Longman, co-author of The Rational Project Manager:A Thinking Team’s Guide to Getting Work Done (John Wiley & Sons, 2005), said the survey's disappointing results are rooted in a lack of common processes for managing projects and making decisions.
"That lack has a cascading effect on all sorts of things: More conflicts arise in the course of a project; the conflicts are more difficult to resolve; it's very hard for the organization to govern its portfolio of projects because they're being done in a variety of ways; and it's harder to get started," Longman said. "Projects that stumble out of the gate tend to stumble all the way along."
Particularly troublesome, Longman said, is the lack of a common language that project managers and contributors can use to talk about evaluating performance. Some 62 percent of survey respondents said that it isn’t customary for project teams throughout the organization to follow a standard methodology to define, plan and implement projects. "There's no common plain-speak. There is a lot of jargon, but that's not the way people talk on a daily basis," he said.
The survey data showed that 80 percent of respondents said employees don’t often receive training in project management methodology before serving on a project team. Without that preparation, project participants typically do not feel personal commitment to and ownership of a project, Longman noted. "Too often, people get an email saying, ‘Come to a meeting, you're on this project.' If you're laying brick, you can give people the tools and tell them how to do it. But in business today, things aren't that simple. We're not working with brick-and-mortar projects. It's a lot squishier than that."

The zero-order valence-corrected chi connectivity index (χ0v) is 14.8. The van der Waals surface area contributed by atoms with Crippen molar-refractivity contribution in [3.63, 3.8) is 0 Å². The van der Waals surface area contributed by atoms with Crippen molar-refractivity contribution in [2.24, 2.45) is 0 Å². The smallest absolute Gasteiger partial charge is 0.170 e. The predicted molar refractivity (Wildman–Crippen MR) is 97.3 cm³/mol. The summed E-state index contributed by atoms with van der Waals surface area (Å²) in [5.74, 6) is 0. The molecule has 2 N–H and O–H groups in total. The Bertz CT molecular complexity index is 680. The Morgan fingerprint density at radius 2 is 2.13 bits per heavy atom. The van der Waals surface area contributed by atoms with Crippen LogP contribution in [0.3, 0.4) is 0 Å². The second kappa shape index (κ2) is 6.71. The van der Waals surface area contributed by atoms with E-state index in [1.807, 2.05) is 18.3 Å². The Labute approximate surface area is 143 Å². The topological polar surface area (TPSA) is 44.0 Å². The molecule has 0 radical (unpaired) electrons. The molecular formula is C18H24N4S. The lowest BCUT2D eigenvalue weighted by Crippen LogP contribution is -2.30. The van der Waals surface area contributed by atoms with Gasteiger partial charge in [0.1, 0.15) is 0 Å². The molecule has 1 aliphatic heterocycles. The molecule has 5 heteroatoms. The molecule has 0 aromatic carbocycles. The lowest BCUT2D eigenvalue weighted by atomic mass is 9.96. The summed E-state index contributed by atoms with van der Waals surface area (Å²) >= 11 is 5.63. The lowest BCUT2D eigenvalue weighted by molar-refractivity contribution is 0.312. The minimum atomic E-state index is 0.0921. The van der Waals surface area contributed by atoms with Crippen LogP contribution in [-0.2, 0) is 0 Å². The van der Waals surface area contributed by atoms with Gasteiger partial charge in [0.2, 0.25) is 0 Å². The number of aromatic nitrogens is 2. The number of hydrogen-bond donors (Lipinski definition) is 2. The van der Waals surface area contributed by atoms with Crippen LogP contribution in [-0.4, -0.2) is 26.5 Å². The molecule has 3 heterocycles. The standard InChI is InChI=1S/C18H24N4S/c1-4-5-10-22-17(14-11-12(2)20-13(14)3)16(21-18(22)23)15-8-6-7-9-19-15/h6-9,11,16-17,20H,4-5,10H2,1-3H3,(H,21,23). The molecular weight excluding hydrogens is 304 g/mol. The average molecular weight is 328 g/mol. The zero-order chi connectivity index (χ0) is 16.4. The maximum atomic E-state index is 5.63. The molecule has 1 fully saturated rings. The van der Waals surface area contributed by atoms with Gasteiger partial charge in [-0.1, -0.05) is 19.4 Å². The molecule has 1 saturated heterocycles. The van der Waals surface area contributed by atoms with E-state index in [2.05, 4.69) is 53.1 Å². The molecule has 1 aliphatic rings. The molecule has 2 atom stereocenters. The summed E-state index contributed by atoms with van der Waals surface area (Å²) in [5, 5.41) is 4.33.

Additional factors that may contribute to the poor performance reflected in the survey are lack of time and resources devoted to projects. More than 84 percent said that, when serving on a project team, employees aren’t freed up from their routine responsibilities in order to focus on the project. “Given the survey results, it’s not surprising that less than half of respondents said that their organization’s financial performance was in the top third of its industry," Longman said.
Bringing clarity on issues such as accountability, protocols and interdependability, from top management down to the project manager level, would go a long way to improving things, Guttman said. "I spend 70 percent of my time working with company presidents and senior teams. What I find is that their business priorities and strategy are sort of clear. They tend to be best at the big picture. But when it gets down to how to operate, manage conflict and communicate, that's the stuff that tends to break down. If there's no explicit plan filtering down from the top, people just make it up as they go along. That's what we're seeing in this survey."